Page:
Southey's Common-place Book, Band 1

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Reeves and Turner, 1876
 

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Seite 328 - If I climb up into heaven, thou art there: If I go down to hell, thou art there also. If I take the wings of the morning, and remain in the uttermost parts of the sea; Even there also shall thy hand lead me, And thy right hand shall hold me.
Seite 494 - I once did hold it, as our statists do, A baseness to write fair, and labour'd much How to forget that learning; but, sir, now It did me yeoman's service.
Seite 100 - The kings of Tarshish and of the isles shall bring presents: the kings of Sheba and Seba shall offer gifts. Yea, all kings shall fall down before him: all nations shall serve him.
Seite 132 - And he entered into one of the ships, which was Simon's, and prayed him that he would thrust out a little from the land. And he sat down, and taught the people out of the ship. Now when he had left speaking, he said unto Simon, Launch out into the deep, and let down your nets for a draught.
Seite 243 - they are made members of Christ, children of God, and inheritors of the Kingdom of Heaven...
Seite 576 - People have now a-days, (said he,) got a strange opinion that every thing should be taught by lectures. Now, I cannot see that lectures can do so much good as reading the books from which the lectures are taken. I know nothing that can be best taught by lectures, except where experiments are to be shewn. You may teach chymistry by lectures : — You might teach- making of shoes by lectures...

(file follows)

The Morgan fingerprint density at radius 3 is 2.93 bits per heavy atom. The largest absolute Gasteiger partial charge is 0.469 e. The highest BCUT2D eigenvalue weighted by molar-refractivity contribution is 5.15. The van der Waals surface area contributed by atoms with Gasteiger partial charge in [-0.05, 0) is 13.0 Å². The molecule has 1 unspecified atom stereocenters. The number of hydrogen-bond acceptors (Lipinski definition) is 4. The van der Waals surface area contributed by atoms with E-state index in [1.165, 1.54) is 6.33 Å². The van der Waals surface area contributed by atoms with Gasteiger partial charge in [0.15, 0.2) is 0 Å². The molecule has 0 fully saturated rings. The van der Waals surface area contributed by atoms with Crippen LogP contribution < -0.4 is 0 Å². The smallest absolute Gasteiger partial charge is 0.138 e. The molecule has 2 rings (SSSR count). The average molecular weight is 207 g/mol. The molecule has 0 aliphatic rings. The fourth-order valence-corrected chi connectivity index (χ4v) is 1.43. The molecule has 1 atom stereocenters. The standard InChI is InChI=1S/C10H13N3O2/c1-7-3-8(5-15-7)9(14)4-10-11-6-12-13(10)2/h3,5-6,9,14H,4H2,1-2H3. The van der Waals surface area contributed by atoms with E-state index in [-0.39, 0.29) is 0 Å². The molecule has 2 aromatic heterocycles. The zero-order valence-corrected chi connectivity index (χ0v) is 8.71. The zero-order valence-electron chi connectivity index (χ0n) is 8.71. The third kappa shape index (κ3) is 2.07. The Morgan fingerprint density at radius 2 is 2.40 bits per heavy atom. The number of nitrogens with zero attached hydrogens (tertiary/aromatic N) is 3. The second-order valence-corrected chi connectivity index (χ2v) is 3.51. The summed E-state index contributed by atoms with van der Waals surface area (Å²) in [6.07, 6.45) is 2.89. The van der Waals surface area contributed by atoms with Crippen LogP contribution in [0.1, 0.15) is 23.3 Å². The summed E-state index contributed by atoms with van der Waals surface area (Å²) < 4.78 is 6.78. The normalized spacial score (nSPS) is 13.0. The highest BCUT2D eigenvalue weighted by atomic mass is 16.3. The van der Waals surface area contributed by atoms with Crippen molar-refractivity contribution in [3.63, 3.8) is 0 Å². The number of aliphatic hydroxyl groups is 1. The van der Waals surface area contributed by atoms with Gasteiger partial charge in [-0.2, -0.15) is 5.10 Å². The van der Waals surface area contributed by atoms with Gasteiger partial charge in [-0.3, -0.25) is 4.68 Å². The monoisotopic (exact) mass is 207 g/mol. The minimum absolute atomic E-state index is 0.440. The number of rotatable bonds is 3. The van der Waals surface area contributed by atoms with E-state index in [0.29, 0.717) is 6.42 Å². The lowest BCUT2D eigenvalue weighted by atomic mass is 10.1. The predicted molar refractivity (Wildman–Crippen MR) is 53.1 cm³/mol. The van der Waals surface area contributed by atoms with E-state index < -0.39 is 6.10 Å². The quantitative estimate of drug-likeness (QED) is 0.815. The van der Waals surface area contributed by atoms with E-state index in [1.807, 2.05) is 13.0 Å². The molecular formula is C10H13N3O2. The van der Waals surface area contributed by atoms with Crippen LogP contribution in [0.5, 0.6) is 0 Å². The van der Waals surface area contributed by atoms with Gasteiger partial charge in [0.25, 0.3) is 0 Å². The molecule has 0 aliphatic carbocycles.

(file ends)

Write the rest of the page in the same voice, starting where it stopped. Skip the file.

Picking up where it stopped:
Seite 298 - My health advances faster than my amusement. However, I have been at one opera, Mr. Wesley's. They have boys and girls with charming voices, that sing hymns, in parts, to Scotch ballad tunes; but indeed so long that one would think they were already in eternity, and knew how much time they had before them.
Seite 336 - Keep thy foot when thou goest to the house of God, and be more ready to hear, than to give the sacrifice of fools : for they consider not that they do evil.
Seite 398 - ... and otherwise made in vain: without this accomplishment, the natural expectation and desire of such a state were but a fallacy in nature: unsatisfied considerators would...
Seite 525 - ... in the excess of clothes and diet than any other man ; and was indeed the original of all those inventions from which others did but transcribe copies. He had a great universal understanding, and could have taken as much delight in any other way, if he had thought any other as pleasant and worth his care. But he found business was attended with more rivals and vexations.

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